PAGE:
Ellis Island Interviews by Peter Morton Goan
p. 31 – Mr. Gallo - “Same thing held true with the war brides. We had a big influx of war brides after 1947 to maybe 1950. While the GIs were in Europe, they married everything and everyone. The British, French, Italian, everyone. And these girls used that as a way to get into the country, because that was the fatest way to get into the country, because you didn’t have a quota. You were the bride of a GI.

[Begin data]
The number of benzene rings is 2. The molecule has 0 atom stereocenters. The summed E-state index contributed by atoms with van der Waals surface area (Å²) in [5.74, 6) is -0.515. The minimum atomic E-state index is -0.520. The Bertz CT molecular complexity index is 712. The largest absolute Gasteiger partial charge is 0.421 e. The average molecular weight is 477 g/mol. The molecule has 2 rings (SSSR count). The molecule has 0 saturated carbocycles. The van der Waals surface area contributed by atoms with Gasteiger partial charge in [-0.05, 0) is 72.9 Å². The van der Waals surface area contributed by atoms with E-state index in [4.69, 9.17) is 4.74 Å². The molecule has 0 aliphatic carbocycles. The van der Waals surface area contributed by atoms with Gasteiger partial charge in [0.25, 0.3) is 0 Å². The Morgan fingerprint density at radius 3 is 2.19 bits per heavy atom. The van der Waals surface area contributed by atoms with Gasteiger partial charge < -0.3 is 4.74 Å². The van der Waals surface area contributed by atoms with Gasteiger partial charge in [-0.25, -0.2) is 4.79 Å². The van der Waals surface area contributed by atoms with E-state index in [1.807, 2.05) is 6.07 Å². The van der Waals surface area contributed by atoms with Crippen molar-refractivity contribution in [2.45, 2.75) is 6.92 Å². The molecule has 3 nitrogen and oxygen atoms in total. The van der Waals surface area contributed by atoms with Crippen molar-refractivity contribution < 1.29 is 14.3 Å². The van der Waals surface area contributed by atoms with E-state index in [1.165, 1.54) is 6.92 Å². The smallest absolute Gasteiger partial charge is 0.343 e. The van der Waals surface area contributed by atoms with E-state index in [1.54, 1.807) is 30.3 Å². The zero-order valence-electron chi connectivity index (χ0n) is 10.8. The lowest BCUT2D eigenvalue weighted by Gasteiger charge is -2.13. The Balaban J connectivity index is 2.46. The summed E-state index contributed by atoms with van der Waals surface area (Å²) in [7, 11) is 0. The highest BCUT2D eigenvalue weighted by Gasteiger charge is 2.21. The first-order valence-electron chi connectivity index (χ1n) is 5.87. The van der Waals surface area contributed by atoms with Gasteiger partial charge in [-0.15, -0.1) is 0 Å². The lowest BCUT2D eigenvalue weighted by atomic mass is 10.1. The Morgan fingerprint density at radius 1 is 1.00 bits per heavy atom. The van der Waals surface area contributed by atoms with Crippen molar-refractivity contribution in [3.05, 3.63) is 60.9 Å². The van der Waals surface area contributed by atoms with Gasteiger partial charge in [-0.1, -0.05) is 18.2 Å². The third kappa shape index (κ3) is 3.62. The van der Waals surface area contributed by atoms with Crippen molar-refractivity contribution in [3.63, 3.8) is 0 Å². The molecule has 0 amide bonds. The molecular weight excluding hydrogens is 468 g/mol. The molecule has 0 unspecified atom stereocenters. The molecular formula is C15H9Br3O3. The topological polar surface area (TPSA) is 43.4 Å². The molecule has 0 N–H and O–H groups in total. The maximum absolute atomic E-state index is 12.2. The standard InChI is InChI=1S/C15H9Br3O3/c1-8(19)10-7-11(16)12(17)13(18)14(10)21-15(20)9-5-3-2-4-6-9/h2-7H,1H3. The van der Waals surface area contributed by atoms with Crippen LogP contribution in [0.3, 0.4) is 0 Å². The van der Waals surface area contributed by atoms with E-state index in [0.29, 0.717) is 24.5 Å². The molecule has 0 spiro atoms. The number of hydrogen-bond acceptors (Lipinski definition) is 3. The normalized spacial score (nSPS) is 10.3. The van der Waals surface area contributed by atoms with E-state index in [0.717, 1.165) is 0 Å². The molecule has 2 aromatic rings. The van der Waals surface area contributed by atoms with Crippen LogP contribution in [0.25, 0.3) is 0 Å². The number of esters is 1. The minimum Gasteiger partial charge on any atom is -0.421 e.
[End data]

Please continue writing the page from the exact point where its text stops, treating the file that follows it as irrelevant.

I was in charge of the project, and I use to handle all their papers. And they used to come in, we used to hold them here until the GI would call and say, “Mr. Gallo, you got Mrs. So-and-so?” And I’d look at my file, and I’d say, “Yeah, she’s here. She’s waiting to be picked up.” They come out to Ellis Island, they’d have to identify themselves as GI, the husband on the marriage certificate, and take them home, these beautiful girls. I mean, these were outrageously beautiful girls. All different types. And they married some bum. [Laughs.] And I used to talk to these girls and say, “You know, by law you’re supposed to live with this GI.” I think at that time it was mandatory that they had to live with the GI for at least a year. And then they scat. They leave. But that was the fastest way to get here. Nine out of ten brides ended up on Ellis Island, just to be processed and to be picked up by the groom. “